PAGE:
Northern State Theatre Presents...
the production arm of the Northern State University Department of Theatre.
Who I Am...
I am the former Production Designer and the staff technical director at Northern State University, Aberdeen, South Dakota. I hold a BS (1965), MS (1968) and MFA in Production Design (1979) from Southern Illinois University in Carbondale and have taught and designed at Ohio Northern University (1968-1971) in Ada, Ohio, Wilmington College (1971-1975) in Wilmington, Ohio and Indiana University of Pennsylvania (1976-1978) in Indiana, Pennsylvania. I was born and raised in southern Illinois and retired from full-time teaching in May 2011. I continue to teach Northern's on-line section of Intro to Theatre and design the lighting for several shows a year, usually at the Aberdeen Community Theatre or at the Northern Fort Playhouse at Fort Sisseton State Historical Park.
I was a member of USITT from 1980 through 2011, and have attended 26 national conferences. I have been active, primarily as a lighting designer, with the Aberdeen Community Theatre (or ACT) since its first production: Irving Berlin's Annie Get Your Gun, in July of 1980.
My passion: Lighting...
My interest in theatrical lighting began while I was still in high school. During my junior year (1958-59) I joined the "Little Theatre" and became a member of their lighting committee. That spring we saw the national company's production of My Fair Lady (1956) with "Lighting by Feder" at the Kiel Opera House (now the Peabody Opera House) in St. Louis. This was my first exposure to a Broadway style production of a musical and to what Jean Rosenthal, the mother of American lighting design, would call the "magic of light." It was a beautiful production which had a huge influence on my life. I've done the lighting for MFL three times, first in 1964, as an undergraduate at SIU; again in 1983 at Northern State and finally in 2000 at the Capitol Theatre in downtown Aberdeen. In the spring of 2016 I discovered that Abe Feder's original paper work, including the light plot, hook-up chart and cue sheets, is available at the The Lighting Archive. It is a very interesting study!
I started my professional library during my senior year in high school, with the purchase of three thin books I saw advertised in Theatre Arts (1916-1964) magazine: Stanley McCandless' A Method of Lighting the Stage, (Fourth edition, 1958), Rubin and Watson's Theatrical Lighting Practice (1954), and the 1960 Century Theatre Lighting catalogue.
In the 1960's, St. Louis, a forty minute bus ride from my home town of Belleville, Illinois, was a major stop on the national circuit. Almost every week a new show loaded into the American Theatre, which opened as the Orphum Theatre, a vaudeville house in September 1917. Between 1960 and 1965, I saw productions of Arthur Miller's After the Fall, The Unsinkable Molly Brown with Tammy Grimes, The Best Man, Camelot, Flower Drum Song, Advice and Consent, Once Upon A Mattress with Buster Keaton as the "mute king", Oh Dad, Poor Dad... with Hermione Gingold, Fiorello!, The Tenth Man, Oliver!, HMS Pinafore, Carnival and The Sound of Music. In those days a second balcony seat for a Saturday matinee of a musical cost only $3.50.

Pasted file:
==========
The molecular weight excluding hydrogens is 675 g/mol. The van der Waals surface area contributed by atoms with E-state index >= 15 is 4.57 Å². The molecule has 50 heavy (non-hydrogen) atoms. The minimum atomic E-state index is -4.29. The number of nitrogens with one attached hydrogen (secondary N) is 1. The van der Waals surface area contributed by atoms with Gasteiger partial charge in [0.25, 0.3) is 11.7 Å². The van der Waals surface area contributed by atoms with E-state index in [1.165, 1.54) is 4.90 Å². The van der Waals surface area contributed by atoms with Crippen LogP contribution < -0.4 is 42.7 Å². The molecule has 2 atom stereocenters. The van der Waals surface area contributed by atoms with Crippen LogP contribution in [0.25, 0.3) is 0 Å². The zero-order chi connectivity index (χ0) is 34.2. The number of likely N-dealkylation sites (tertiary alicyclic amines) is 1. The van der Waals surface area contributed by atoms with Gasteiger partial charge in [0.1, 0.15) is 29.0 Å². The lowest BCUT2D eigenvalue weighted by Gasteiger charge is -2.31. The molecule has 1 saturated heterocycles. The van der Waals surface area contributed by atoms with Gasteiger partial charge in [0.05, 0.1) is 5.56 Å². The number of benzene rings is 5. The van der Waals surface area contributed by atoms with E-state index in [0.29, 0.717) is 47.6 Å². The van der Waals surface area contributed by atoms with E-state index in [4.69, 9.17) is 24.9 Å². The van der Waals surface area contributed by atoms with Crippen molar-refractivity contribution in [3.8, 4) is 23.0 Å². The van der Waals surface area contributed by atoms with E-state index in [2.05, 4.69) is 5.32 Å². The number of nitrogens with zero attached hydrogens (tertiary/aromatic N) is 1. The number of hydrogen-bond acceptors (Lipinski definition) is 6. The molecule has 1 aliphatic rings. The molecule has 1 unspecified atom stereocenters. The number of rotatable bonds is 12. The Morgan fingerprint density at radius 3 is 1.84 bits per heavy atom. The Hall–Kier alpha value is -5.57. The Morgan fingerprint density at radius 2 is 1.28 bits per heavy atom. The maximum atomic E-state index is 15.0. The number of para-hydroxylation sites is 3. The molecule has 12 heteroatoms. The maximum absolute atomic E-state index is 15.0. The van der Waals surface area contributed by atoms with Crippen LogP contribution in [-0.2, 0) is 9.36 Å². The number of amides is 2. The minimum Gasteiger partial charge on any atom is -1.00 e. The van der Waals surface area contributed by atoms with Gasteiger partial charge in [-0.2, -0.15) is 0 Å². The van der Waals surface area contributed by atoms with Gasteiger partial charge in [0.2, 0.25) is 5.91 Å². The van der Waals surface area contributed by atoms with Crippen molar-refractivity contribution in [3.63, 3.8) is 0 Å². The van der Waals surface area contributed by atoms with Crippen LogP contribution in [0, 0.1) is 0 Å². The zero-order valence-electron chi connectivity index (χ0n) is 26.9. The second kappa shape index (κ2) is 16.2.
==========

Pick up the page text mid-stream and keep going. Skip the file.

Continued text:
At Southern Illinois University I was hired as a student electrician in Shryock Auditorium. In the fall of 1966 that venue became an IA "bus and truck" house. During the next two years I worked as part of the electrical crew on Half a Six Pence, The Grand Canadian Ballet, Luv (with a 45 year old Nancy Walker as Ellen Manville), On A Clear Day You Can See Forever, Hello, Dolly! (with a 53 year old Dorothy Lamour - the sarong girl from the Bob Hope and Bing Crosby "Road to..." movies of the 1940s - as Dolly) and a performance by The Martha Graham Dance Company (with a 72 year old lead dancer). The lighting for three of these shows, Martha Graham, Luv and Hello Dolly! was designed by Jean Rosenthal. To me, my employment at Shryock was more than just a job, it was a wonderful learning experience. Who better to teach lighting, by example, than Jean Rosenthal? As a student I wanted to learn more about the Broadway approach to lighting, but in the 1960s, with the exception of a brief chapter in Rubin and Watson's Theatrical Lighting Practic, very little information was available.
In the early 1980s I discovered that the light plots, hook-up charts, focus sheets and cue sheets for a large number of Rosenthal's designs were archived in the Wisconsin Center for Film and Theater Research on the Madison campus of the University of Wisconsin. I made my first visit in 1986 and have returned four times. Today, selected examples of Rosenthal's paper work, including the paperwork for the National Company of Bernstein's West Side Story (1957) are available online at The Lighting Archive.
An Interest: Computer programming...
In 1993, after the University placed an AT&T 8086 in my office, I developed an interest in computer programming. I began by writing a couple of short lighting programs in BASIC, later I began coding in C. I wrote several small utilities I used to determine class grades and two DOS based (non-Windows) lighting software packages: GelFind and LiteCalc.
Family and friends...
My wife, Margaret and I have been married since June of 1968 and have three grown children and four grand sons. Our first born, Elizabeth, is the Director of the Public Library in Henry, Illinois. Fred, our oldest son, is a press operator at Mid States Printing in Aberdeen. Jerome, our youngest, is a Northern graduate with a BA degree in MultiMedia Design. He is a Graphic and Web Designer with Quality Quick Print in Aberdeen as well as a free lance Video Editor. My wife, all three of our children, two of our grand sons, and one daughter-in-law are (or have been) active in a local community theatre.